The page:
Course Objectives: Students will:

  • participate, analyze their experiences and implement a variety of instructional strategies (e.g. simulations/role playing, dramatics, concept development, student research activities, case studies, cooperative learning, graphic organizers and activities using primary sources, cultural artifacts including works of art and literature). (TPE 8 & 9)
  • identify and implement a variety of instruction strategies (activities) for teaching social studies which are appropriate for students from diverse backgrounds and with varying needs, interests and learning styles. (TPE 6A and B)
  • locate, discuss, analyze, evaluate and implement a variety of social studies teaching resources. (TPE 4)
  • plan and teach a unit which incorporates resources and activities that promote active student involvement and makes subject matter comprehensible to students. (TPE 1A and 11). Unit must include attention to:
    • critical thinking processes
    • multiple perspectives
    • concept development
    • integration with other subjects
    • appropriate developmental level of students
    • special needs of students
    • effective maintainence of social environment.
  • Identify and apply a variety of techniques for assessment of units that are consistent with instruction.
  • Incorporate technology into social studies learning.
  • Exhibit a commitment to democractic values of dialogue and communication, a respect for freedom of expreswsion, and a tolerance for different points of view.


1. Students are expected to attend and participate in all classes including online discussions. Please see instructor if you must miss class for unforeseeable circumstances. After one absence, grade will be lowered by one grade for each day. TPE 12 (35 points)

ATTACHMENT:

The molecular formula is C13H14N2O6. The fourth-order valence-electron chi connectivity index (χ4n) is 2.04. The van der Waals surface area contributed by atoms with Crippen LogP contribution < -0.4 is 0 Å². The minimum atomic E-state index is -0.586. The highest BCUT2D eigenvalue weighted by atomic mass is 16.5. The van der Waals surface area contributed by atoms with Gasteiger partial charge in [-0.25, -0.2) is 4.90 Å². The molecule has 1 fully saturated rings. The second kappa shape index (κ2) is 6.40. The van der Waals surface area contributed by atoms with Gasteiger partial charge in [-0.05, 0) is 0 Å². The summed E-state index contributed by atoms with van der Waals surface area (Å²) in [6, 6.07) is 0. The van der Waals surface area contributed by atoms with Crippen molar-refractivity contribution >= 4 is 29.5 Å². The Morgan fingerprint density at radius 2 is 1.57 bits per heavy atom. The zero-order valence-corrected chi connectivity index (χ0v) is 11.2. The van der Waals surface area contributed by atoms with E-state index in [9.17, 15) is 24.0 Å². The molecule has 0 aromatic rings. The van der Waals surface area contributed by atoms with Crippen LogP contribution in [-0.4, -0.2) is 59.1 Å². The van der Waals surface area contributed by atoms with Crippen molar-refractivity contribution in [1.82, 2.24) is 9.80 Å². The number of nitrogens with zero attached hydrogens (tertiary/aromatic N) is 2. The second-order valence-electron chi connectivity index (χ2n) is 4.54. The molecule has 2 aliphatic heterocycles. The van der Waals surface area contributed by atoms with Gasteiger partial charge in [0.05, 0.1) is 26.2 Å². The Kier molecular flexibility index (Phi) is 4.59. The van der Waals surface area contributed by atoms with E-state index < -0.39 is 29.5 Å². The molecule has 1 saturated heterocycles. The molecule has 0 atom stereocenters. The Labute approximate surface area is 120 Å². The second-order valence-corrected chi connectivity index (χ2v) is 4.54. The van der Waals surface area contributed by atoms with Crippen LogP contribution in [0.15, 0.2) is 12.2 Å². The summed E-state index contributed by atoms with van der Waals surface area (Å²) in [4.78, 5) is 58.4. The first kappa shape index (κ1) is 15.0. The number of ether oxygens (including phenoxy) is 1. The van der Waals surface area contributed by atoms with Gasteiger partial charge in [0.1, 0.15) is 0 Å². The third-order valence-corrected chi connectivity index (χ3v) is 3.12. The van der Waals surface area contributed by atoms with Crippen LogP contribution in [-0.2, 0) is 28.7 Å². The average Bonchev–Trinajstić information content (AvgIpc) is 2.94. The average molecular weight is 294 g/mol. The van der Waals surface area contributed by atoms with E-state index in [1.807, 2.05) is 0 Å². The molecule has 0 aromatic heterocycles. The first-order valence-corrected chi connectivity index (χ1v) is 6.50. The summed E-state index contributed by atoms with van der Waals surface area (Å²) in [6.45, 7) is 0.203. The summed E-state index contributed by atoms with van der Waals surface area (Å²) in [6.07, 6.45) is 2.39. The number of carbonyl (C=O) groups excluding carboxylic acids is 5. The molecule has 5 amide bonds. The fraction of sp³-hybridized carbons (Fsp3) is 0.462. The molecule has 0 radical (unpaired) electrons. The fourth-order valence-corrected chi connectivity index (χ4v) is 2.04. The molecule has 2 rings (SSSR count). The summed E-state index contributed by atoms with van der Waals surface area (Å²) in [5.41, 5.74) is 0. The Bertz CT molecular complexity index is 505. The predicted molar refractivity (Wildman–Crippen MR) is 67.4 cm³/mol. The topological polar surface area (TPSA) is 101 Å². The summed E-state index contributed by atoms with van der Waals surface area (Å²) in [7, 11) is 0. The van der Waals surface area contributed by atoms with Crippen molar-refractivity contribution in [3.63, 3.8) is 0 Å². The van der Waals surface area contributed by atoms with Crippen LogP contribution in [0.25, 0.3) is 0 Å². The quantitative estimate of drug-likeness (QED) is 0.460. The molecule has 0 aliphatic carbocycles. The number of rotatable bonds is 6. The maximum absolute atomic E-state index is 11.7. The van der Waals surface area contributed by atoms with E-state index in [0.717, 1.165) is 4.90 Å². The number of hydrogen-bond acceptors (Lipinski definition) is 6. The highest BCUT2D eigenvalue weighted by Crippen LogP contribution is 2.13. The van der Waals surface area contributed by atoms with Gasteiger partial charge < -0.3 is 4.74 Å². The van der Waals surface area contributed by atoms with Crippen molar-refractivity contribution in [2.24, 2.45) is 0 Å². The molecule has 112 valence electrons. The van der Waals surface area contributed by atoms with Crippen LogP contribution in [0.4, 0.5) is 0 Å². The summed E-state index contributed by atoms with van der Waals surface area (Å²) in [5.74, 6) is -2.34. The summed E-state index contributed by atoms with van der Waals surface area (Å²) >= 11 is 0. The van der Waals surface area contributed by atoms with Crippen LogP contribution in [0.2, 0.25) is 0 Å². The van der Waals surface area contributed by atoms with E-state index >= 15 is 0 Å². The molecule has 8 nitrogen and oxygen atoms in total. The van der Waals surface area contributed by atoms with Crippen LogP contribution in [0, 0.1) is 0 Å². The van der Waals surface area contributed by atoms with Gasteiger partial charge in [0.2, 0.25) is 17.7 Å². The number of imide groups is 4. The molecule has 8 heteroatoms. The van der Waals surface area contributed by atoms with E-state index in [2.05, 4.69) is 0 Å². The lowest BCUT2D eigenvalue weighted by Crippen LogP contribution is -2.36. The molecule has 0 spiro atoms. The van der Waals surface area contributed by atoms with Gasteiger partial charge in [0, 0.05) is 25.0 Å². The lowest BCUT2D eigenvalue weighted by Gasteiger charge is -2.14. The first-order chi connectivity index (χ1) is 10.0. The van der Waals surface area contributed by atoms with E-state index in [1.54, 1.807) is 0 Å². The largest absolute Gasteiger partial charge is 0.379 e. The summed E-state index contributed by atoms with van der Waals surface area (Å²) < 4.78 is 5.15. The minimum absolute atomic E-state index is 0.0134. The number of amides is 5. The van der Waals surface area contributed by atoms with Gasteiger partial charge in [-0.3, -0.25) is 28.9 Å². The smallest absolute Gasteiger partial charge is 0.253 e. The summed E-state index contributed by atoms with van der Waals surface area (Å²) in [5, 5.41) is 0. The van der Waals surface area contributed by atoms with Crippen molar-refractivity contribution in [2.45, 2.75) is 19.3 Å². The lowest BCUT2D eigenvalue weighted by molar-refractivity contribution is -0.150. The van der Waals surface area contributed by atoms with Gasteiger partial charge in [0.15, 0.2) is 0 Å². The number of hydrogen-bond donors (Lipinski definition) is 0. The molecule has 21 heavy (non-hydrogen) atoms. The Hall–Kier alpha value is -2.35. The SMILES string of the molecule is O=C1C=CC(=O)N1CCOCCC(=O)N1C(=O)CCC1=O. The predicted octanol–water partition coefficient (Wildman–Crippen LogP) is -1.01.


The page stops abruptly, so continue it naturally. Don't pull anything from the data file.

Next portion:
2. During the first 10 weeks of class, develop, teach and reflect on two lessons in Taskstream. One lesson should teach stuents about timelines and the second lesson should involve the students with maps (making and/or reading.) These lessons may be associated with other content areas (e.g. develop a time line associated with a story that students are encountering during reading). As a result of your lesson, the students should have learned something more about timelines and maps (geography) in general. (5 points) (You may decide to include timeline and map lessons in your unit that build upon these lessons.)

2. Development of Unit (you may consult with one another, share resources and ideas, but turn in your own unit). Most class meetings should allow you to produce a part of your unit, however you will need to complete more work outside of class (30 points). Develop a Social studies Unit that will contain: